Social Development Minister Anne Tolley has launched a new set of resources to help young people and adults to understand foster care.
The resources have been co-designed by young people because fostering should be centred on the people in care. Young people had input into the language used, the messages given and the relevance of messages.
Mrs Tolley said that the new Ministry for Vulnerable Children, Oranga Tamariki also had to have the voices of young people at its core.
“What I’ve found when talking to young people is that they’re very honest, they’re very direct and they know what they want. They’re saying stop experimenting with our lives. They’re saying when we move from family to family it’s their lives at risk while people are trying to sort out all the adult’s problems”, said Mrs Tolley.
“The new resources reflect that we don’t work in isolation”, says David Hanna, Director of Wesley Community Action. “We need to partner with the communities we work in. That’s our principals and schools, the whanau of young people in care and Child Youth and Family”.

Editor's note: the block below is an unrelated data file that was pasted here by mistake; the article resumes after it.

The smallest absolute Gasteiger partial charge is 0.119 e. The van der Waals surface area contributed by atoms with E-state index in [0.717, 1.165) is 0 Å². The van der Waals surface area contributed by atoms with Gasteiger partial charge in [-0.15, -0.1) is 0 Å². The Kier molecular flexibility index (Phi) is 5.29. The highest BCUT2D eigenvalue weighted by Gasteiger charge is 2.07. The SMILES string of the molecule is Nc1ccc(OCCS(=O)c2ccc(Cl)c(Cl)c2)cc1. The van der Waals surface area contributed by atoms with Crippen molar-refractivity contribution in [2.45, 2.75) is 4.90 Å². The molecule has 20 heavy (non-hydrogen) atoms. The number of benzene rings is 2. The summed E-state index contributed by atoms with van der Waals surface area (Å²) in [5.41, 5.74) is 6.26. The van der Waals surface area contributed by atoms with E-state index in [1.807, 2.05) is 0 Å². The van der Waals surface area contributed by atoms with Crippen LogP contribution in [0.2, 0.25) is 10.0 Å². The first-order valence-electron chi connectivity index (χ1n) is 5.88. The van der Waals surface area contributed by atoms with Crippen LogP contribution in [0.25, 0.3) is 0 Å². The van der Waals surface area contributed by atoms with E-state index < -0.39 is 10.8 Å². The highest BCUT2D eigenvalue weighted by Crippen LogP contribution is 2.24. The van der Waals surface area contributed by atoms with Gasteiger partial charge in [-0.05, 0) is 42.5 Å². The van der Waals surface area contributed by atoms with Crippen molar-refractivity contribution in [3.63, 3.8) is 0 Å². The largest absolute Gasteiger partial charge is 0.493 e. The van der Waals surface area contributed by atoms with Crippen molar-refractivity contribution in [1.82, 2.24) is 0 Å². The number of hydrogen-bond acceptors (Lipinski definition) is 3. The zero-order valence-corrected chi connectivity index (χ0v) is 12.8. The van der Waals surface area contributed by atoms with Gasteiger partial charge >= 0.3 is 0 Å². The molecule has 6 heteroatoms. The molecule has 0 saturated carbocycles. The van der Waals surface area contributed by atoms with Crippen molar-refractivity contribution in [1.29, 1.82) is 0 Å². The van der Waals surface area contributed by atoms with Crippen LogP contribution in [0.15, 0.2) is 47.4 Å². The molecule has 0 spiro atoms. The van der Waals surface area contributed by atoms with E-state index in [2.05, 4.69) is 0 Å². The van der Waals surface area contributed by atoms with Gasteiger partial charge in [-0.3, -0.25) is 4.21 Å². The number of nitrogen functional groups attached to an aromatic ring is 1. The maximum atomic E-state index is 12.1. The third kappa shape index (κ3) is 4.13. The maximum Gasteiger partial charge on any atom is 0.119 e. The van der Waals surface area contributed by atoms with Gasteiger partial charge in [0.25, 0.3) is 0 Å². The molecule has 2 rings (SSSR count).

“These resources are a statement that our young people are at the centre of everything we do. This holds us to account and broadens that accountability to everyone involved in a young person’s life”, says Mr Hanna.
It covers the work Wesley does and the rights, roles and responsibilities that everyone needs to know. This includes young people, foster parents, social workers, whanau and others.
Mr Hanna acknowledges the power adults have and that this needs to shift to young people in care and to whanau.
“We know from our years of experience in this line of work that if we take the time to listen very carefully to our kids and we listen to their families they will tell us what’s going to work for them. It’s not that they haven’t said this before to others, it’s just that we are being very intentional about hearing that message. We then work alongside them to turn that into an action. We show that we’ve heard them”, says Mr Hanna.
Wesley Community Action provides Te Waka Kotahi, a foster care programme contracted by the Ministry of Social Development.